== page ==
Wednesday, June 10, 2009


My paternal grandfather was a truck driver. He fought with the Third Infantry at Château-Thierry.  

My maternal grandfather came over from Italy and worked himself to death in the coal mines and then the family farm.  He worked hard enough to buy a farm fee simple in the middle of the depression.

My father was a soldier.  He waded ashore at X-Ray and and took a tour of Italy, France, and Germany.  He ended up as truck driver when he retired from the military.

I spent some time knocking about SE Asia; Nakhon Phanom as a E-4 flunky made for an interesting education. Got reprieved to Germany for being a good boy.  Got out, did my GI bill and started to change the trajectory of generations by first being a scientist, now a government stooge.

My children will probably go back to the constraints surrounding the generations before me.  At first this bothered me, but then I started analyzing my thinking.  The arrogance of thought is that somehow I have a better life, that I am more worthy than my forebears.  The big house I live in and the stuff that I have are proofs of my virtue.  If I want to be a good father, I must provide my children with more stuff and greater "opportunities".  The technical geegaws are proof of my advance

But if you stand back and look at it, opportunities are defined by the person, not his families desires for him.  My ancestors didn't have the education that I had, yet they raised their families and had full lives.  They worried about the same issues and dealt with them the same way.  They went to work every day.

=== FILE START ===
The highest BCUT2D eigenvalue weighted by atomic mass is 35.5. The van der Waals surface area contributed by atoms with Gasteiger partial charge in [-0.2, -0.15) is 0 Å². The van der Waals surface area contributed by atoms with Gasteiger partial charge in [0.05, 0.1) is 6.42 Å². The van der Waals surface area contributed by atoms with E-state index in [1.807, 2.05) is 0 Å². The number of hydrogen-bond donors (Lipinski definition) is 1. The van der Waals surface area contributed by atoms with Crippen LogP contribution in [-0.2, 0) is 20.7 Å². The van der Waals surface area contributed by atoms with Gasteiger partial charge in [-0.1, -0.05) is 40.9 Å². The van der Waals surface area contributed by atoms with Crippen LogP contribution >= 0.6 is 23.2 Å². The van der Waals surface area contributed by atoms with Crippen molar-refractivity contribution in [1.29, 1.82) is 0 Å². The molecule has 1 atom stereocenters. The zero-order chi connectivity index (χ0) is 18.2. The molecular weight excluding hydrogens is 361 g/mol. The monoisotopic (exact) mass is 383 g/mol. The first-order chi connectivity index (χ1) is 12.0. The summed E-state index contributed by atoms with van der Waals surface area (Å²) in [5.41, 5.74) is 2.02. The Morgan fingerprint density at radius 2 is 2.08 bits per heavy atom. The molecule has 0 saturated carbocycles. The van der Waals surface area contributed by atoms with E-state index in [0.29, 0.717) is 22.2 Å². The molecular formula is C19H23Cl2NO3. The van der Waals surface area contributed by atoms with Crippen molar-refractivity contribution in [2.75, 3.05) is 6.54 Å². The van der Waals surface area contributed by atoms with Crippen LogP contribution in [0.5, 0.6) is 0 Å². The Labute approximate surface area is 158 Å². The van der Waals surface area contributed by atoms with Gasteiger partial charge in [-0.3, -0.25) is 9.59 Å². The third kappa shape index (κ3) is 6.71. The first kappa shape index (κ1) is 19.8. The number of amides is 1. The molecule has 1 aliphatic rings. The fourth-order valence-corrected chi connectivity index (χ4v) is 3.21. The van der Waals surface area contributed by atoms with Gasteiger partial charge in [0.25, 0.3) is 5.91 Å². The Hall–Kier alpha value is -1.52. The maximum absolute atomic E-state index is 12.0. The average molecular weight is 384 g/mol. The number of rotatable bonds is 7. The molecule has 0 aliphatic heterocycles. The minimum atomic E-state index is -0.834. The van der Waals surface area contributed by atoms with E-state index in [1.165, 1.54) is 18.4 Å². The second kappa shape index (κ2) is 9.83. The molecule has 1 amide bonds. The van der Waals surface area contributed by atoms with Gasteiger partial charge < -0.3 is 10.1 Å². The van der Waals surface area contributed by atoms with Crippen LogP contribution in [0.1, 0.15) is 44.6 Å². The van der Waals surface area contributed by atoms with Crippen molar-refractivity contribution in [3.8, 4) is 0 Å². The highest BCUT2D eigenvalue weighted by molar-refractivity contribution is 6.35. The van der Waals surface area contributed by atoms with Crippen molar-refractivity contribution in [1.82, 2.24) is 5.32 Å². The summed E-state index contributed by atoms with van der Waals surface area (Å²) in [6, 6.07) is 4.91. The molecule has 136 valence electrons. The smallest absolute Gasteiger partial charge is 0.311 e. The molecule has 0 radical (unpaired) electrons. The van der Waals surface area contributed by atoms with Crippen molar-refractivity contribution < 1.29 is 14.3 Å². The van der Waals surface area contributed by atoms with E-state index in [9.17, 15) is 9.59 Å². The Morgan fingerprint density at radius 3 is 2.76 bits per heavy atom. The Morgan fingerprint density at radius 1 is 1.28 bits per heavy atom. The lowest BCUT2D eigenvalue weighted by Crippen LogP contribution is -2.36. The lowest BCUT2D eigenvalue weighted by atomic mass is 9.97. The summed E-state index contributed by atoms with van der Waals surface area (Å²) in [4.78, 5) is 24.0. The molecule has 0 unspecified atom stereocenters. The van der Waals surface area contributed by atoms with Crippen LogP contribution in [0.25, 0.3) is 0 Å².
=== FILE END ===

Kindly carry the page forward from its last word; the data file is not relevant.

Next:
I am thinking is that we are a society of spoiled children.  We boomers may be the worst of the lot.  We have been told that were are special for so long that we believe it.  Average is an insult.  But the world is too fully populated with folks who cannot or will not realize the limitations of being alive.  Instead, they harp constantly about "unlimited" possibilities and "infinite growth.

When you look back and truly examine the tracings of lives in the past you will see that happiness was just as prevalent before the improvements wreaked upon our lives during the past fifty years.  Now we have a lifestyle, not a life.  We have a house that is an investment, not a home.  We will have to go in a new direction, I think that it is important to remember that we really won't be losing that much.


Publius said...

Somber but good post.
I'm not a boomer: I'm Gen X (whatever that means).
But you are so right about happiness: studies have shown that so-called "poor" people in "developing" nations are as happy as we are. In fact, they are often happier.

Happiness, it turns out, doesn't require that much, but the few things it requires are often lacked by affluent Americans. Such things as: intimacy, friendships, community, ritual, connection, village life, etc.

Although I am glad I have a turntable and records to play beautiful music... but that was invented 100 years ago.

Be well...

Meadowlark said...

About kids going back to the constraints of our elders -

We figured YoungSon, the trilingual honors student would go to college and do "something". Instead, he dropped out, spent some time on a small farm, is fighting wildfire and teaching himself "smithing" and going back to school for welding. And he's happy. So we're happy. But boy, you should hear many of the people we know who think he's somehow "short-changing" himself.

We think not.